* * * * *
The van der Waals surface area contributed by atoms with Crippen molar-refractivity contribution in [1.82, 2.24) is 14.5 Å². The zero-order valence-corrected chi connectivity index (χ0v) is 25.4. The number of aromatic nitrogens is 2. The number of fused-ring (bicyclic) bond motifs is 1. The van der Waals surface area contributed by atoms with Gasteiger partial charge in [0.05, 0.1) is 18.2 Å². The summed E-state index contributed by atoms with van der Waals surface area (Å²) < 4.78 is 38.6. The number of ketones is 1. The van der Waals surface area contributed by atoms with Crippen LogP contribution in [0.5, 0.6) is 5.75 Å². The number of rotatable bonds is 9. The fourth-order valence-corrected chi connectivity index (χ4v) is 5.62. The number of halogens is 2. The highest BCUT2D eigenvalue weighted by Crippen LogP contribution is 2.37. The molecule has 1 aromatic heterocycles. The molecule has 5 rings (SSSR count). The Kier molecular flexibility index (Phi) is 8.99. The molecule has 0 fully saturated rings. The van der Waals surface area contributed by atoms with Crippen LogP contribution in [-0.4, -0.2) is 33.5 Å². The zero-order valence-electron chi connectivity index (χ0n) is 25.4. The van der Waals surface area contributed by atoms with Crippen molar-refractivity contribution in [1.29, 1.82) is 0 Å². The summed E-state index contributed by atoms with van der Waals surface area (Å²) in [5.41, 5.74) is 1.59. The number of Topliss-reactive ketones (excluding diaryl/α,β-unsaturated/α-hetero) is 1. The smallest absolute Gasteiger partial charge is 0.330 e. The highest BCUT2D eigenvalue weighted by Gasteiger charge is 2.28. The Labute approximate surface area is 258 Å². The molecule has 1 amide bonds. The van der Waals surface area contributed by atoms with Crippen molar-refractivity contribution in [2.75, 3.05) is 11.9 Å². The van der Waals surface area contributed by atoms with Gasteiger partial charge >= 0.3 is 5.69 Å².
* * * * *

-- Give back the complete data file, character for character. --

The van der Waals surface area contributed by atoms with Crippen molar-refractivity contribution in [1.82, 2.24) is 14.5 Å². The zero-order valence-corrected chi connectivity index (χ0v) is 25.4. The number of aromatic nitrogens is 2. The number of fused-ring (bicyclic) bond motifs is 1. The van der Waals surface area contributed by atoms with Gasteiger partial charge in [0.05, 0.1) is 18.2 Å². The summed E-state index contributed by atoms with van der Waals surface area (Å²) < 4.78 is 38.6. The number of ketones is 1. The van der Waals surface area contributed by atoms with Crippen LogP contribution in [0.5, 0.6) is 5.75 Å². The number of rotatable bonds is 9. The fourth-order valence-corrected chi connectivity index (χ4v) is 5.62. The number of halogens is 2. The highest BCUT2D eigenvalue weighted by Crippen LogP contribution is 2.37. The molecule has 1 aromatic heterocycles. The molecule has 5 rings (SSSR count). The Kier molecular flexibility index (Phi) is 8.99. The molecule has 0 fully saturated rings. The van der Waals surface area contributed by atoms with Crippen LogP contribution in [-0.4, -0.2) is 33.5 Å². The zero-order valence-electron chi connectivity index (χ0n) is 25.4. The van der Waals surface area contributed by atoms with Crippen molar-refractivity contribution in [1.29, 1.82) is 0 Å². The summed E-state index contributed by atoms with van der Waals surface area (Å²) in [5.41, 5.74) is 1.59. The number of Topliss-reactive ketones (excluding diaryl/α,β-unsaturated/α-hetero) is 1. The smallest absolute Gasteiger partial charge is 0.330 e. The highest BCUT2D eigenvalue weighted by Gasteiger charge is 2.28. The Labute approximate surface area is 258 Å². The molecule has 1 amide bonds. The van der Waals surface area contributed by atoms with Crippen molar-refractivity contribution in [2.75, 3.05) is 11.9 Å². The van der Waals surface area contributed by atoms with Gasteiger partial charge >= 0.3 is 5.69 Å².